Almost immediately after the attacks, 18 NYBOT employees were at the backup site putting the prearranged disaster-recovery plan into action. Steven Bass, NYBOT’s CIO, was the first to arrive, after walking over the 59th Street Bridge which links Midtown Manhattan to Queens.

In the time just after the attack, Gambaro was on the telephone, making sure everyone was safe, coordinating recovery efforts and reminding department heads of their emergency duties. But simultaneously another communications effort was under way; NYBOT’s employees’ and traders’ Web sites were updated to bring breaking news to staff and members.

“A few months ago, we had begun to actively pursue getting the members involved in viewing the Web site on a regular basis,” said Bass. “When this situation came along, a good number of them were fairly adept at finding their way around the Web page.”

The Web site wasn’t affected by the disaster since it was housed at a separate location. The webmaster, Walter Wood, immediately began working from his home, as did many other staffers who no longer had offices.

In fact, as part of the disaster-recovery plan, NYBOT made sure that key employees had access to the company intranet from their homes. Although most employees had their own computers at home, NYBOT provided desktops in some cases.

On Saturday, all the traders were called in for an orientation session where last-minute bugs were ironed out. For example, there weren’t enough phone lines for everyone-only two landlines per station.

“We went out and bought 120 cell phones that weekend,” said NYBOT spokesman Guy Taylor. Later, he said, the exchange added more lines, finally bringing the total to six per station. It also added fans, air conditioning, a whiteboard and sound-absorbing padding for the walls-the old trading floor had a ceiling 30 feet high. At the backup site, the ceilings were only half as high and created noise problems.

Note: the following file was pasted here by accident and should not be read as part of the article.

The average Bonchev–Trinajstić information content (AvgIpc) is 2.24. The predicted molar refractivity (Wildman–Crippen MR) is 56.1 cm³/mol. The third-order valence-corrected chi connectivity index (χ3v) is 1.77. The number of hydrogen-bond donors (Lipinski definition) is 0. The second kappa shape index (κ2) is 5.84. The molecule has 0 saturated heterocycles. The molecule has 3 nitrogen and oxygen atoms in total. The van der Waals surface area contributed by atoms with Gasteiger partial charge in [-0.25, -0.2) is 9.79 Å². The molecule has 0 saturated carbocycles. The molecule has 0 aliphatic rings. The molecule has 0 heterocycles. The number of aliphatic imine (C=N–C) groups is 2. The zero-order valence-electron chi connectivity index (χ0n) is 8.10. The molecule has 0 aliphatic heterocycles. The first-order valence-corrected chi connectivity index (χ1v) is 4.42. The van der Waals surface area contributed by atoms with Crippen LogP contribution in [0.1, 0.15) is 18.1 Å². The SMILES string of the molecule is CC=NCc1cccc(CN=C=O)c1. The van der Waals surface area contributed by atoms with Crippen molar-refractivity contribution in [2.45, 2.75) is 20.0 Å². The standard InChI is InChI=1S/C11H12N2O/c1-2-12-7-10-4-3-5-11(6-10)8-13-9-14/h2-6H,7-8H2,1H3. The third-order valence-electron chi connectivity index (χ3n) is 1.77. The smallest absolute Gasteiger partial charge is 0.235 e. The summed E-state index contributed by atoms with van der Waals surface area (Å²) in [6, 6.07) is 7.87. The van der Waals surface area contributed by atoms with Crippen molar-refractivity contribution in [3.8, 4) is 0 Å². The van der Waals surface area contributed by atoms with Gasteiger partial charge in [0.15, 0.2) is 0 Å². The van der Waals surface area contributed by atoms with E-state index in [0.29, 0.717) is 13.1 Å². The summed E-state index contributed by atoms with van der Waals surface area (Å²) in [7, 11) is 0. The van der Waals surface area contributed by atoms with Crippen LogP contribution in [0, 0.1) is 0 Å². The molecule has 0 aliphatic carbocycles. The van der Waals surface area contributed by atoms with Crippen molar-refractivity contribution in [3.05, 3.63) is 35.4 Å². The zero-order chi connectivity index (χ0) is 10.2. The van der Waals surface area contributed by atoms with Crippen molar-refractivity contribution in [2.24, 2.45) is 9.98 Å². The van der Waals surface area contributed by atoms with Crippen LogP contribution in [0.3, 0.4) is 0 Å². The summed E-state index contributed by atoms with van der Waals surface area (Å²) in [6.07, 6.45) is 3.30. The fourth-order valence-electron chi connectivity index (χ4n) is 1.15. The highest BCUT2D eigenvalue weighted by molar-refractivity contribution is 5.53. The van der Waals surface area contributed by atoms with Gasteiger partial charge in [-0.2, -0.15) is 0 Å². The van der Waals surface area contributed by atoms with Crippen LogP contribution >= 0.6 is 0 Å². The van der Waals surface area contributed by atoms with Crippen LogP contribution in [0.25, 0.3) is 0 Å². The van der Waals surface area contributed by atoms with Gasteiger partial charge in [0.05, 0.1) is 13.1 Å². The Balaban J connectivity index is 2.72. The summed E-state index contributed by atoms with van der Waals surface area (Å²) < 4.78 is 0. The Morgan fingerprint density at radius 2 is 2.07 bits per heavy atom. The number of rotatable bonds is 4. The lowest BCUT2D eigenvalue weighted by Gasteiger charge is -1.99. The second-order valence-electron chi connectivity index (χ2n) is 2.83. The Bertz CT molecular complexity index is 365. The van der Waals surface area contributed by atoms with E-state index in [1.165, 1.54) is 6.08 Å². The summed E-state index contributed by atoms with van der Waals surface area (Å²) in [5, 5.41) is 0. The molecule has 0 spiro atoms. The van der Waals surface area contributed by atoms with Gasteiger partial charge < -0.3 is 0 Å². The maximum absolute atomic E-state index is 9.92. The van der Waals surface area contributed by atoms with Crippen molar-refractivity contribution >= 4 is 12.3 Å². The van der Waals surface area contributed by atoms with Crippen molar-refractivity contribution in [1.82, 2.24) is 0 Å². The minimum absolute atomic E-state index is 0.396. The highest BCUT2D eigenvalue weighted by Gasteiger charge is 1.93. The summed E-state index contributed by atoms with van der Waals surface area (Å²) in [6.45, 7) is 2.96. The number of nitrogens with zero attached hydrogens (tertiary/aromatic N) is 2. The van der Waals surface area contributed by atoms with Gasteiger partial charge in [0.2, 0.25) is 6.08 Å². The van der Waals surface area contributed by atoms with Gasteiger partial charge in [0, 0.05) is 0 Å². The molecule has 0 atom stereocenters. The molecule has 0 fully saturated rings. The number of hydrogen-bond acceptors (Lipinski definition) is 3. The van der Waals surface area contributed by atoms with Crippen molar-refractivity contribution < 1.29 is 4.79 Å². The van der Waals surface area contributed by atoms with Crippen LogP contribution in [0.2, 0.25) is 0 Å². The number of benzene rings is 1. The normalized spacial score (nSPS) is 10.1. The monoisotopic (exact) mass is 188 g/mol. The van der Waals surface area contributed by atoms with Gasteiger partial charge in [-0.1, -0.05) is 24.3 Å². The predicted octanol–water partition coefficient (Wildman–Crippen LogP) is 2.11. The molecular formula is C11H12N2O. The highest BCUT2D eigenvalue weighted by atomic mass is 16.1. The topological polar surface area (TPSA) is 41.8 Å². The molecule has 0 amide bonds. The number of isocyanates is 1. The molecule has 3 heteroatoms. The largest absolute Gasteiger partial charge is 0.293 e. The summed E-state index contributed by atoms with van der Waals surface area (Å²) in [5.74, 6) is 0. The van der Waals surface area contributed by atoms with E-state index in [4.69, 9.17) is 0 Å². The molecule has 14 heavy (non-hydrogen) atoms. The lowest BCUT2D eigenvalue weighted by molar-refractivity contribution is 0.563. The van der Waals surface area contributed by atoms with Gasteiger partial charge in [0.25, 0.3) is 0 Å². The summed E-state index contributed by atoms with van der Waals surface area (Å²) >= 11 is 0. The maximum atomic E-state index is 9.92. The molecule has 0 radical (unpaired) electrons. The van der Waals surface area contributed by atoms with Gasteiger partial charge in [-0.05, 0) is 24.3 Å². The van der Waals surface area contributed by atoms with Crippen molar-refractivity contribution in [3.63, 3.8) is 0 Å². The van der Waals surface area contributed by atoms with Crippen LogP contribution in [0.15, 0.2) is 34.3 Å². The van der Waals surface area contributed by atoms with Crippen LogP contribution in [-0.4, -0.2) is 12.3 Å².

When the markets opened the following Monday, NYBOT was trading again. True , there were only two pits-compared to 13 at the World Trade Center location-and trading was in 90-minute shifts. But despite this constraint, trading volume was almost double the average-140,000 lots compared to 75,000 on a typical day.

NYBOT Presses Backup Trading Floor into Sudden Service

The upsurge in volume was partly due to the pent-up demand of the four-day shutdown. The rest was due to the compressed trading times. Eventually, trading settled down to about 50 percent over previous averages.

Now, the NYBOT is searching for a permanent home-for the trading floor, for its computer systems and for its employees. It might take six months-or even longer-to move to a permanent location, said Fichtel. As a result, it is expanding the Queens location and plans to add four more trading pits and new trader workstations. After the eventual move to the permanent location, the Queens facility will revert to backup status. With all the additions to the facility, the floor area will quadruple, and the total annual cost will triple to about $1 million.

Fichtel said if he were going to do it over, he would have had a minimum of four trading pits all along. “Secondly, we would have had more phone lines and thirdly, we would have had additional space for staging our members during the transition times,” he said.